Many industrial companies turned to passive or network-based listening tools as a first step in compiling an asset inventory. Passive tools are valuable to an extent. Passive anomaly tools do not provide the data needed to build a robust vulnerability management program.

3 ways passive anomaly detection tools fall short in asset inventory:

  1. Incomplete coverage: A passive listening tool only picks up assets it can “hear”, meaning if you don’t have your asset communicating through a specific “listener”, its presence will not be detected, thus not included in your asset inventory. Serially connected relays, for example, are highly unlikely to be included in your list of assets. It also means putting “listeners” into all subnets, requiring exponential resources.
  2. Inaccurate data and characteristics: Passive anomaly listening provides content on what is transmitted. If the endpoints are not tuned to send data, it won’t be captured. This includes firmware, serial numbers, software versions, user accounts, ports and services that are listening. They do pick up a lot of traffic, but not everything. In the end, that is not really the use case they were initially designed for.
  3. Inability to tune: It is valuable to identify whether systems are working or gather feedback that something is at risk. But it’s not enough to simply identify the vulnerability if you cannot manage it.  An alert is just that – a warning. Taking action to remediate is impossible with passive anomaly detection tools.

Vulnerability management tools for OT or ICS security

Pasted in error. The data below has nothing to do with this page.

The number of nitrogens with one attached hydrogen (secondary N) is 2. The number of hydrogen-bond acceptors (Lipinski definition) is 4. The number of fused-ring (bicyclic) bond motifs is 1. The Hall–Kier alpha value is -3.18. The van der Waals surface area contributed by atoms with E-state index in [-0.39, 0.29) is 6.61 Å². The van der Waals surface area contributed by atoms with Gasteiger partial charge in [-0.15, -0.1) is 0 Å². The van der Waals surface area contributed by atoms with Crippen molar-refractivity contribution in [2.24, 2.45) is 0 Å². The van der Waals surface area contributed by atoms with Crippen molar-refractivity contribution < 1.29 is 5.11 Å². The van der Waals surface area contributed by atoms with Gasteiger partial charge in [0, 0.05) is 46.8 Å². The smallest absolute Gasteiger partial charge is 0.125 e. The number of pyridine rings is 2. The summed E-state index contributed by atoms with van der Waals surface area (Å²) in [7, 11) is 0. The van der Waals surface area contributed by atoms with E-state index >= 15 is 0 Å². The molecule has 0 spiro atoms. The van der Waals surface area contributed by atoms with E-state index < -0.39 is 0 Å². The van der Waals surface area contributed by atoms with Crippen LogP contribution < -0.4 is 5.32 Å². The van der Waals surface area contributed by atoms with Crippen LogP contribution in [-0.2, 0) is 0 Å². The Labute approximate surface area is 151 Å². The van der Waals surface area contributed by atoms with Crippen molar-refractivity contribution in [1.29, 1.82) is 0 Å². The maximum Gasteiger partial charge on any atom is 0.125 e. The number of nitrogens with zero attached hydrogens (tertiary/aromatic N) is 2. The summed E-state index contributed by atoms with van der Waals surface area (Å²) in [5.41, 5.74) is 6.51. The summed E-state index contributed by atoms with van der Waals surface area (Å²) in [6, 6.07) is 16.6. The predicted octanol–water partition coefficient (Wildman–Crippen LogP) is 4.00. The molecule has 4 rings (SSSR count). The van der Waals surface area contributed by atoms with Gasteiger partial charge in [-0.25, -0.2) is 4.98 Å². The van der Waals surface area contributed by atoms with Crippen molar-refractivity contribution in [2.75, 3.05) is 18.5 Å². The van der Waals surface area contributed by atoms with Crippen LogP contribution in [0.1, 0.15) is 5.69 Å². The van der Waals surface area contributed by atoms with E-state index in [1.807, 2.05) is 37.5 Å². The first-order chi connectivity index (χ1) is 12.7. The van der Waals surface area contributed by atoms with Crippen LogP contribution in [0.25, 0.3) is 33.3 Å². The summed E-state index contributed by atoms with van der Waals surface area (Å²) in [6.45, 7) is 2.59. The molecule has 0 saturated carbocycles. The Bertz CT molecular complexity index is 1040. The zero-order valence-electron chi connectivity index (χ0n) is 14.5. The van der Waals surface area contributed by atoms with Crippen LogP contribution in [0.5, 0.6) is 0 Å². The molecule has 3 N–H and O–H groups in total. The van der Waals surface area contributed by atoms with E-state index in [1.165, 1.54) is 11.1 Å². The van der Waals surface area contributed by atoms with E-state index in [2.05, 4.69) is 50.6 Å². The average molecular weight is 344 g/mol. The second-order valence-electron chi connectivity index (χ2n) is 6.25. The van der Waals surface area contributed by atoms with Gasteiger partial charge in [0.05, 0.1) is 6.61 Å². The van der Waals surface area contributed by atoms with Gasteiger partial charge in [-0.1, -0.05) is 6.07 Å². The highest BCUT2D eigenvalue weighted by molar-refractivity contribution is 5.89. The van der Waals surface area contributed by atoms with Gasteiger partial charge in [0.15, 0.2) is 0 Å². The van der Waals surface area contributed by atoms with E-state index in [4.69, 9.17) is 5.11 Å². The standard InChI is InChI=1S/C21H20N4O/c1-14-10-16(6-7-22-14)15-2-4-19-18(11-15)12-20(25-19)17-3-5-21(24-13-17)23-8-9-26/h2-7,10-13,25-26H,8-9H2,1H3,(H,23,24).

The alternative to passive detection tools is OT-based, real-time inventory tools. They are proven to be safe in OT environments, designed for the unique needs of an operating environment, and are intended to help manage OT endpoints.

Connecting to all asset classes (OS based, Networking and Embedded) provides access to rich data, detailed insights and 100% asset coverage. We openly advocate a combination of agents (on OS-based devices) and OT-safe profiling tools (CIP protocol, SNMP, SSH, etc.) to centrally compile a robust asset inventory.

The user adds knowledge of the asset, such as its criticality to the operation, its physical and logical location, and its owner. It is integrated with your third-party security tools, such as your antivirus, backup, whitelisting and change management databases to build a 360-degree view of your assets. This complete asset view provides the insight and data needed to make informed decisions like in the scenario outlined above.

Bonus! With the presence of an agent on a machine, OT-safe, measured and monitored changes are easily automated on the targeted assets. This significantly reduces costs associated with labor and hardware.

Software-based agent tools are often compared to passive detection tools on the topic of asset inventory. When identifying what a robust OT inventory requires to manage your cyber risk and OT assets, it becomes clear there is a strong need for a proper OT systems approach.

While both passive and active tools provide a significant, yet different value add to an OT security program, it should be an “and” conversation, not an “or” conversation.

Related Resources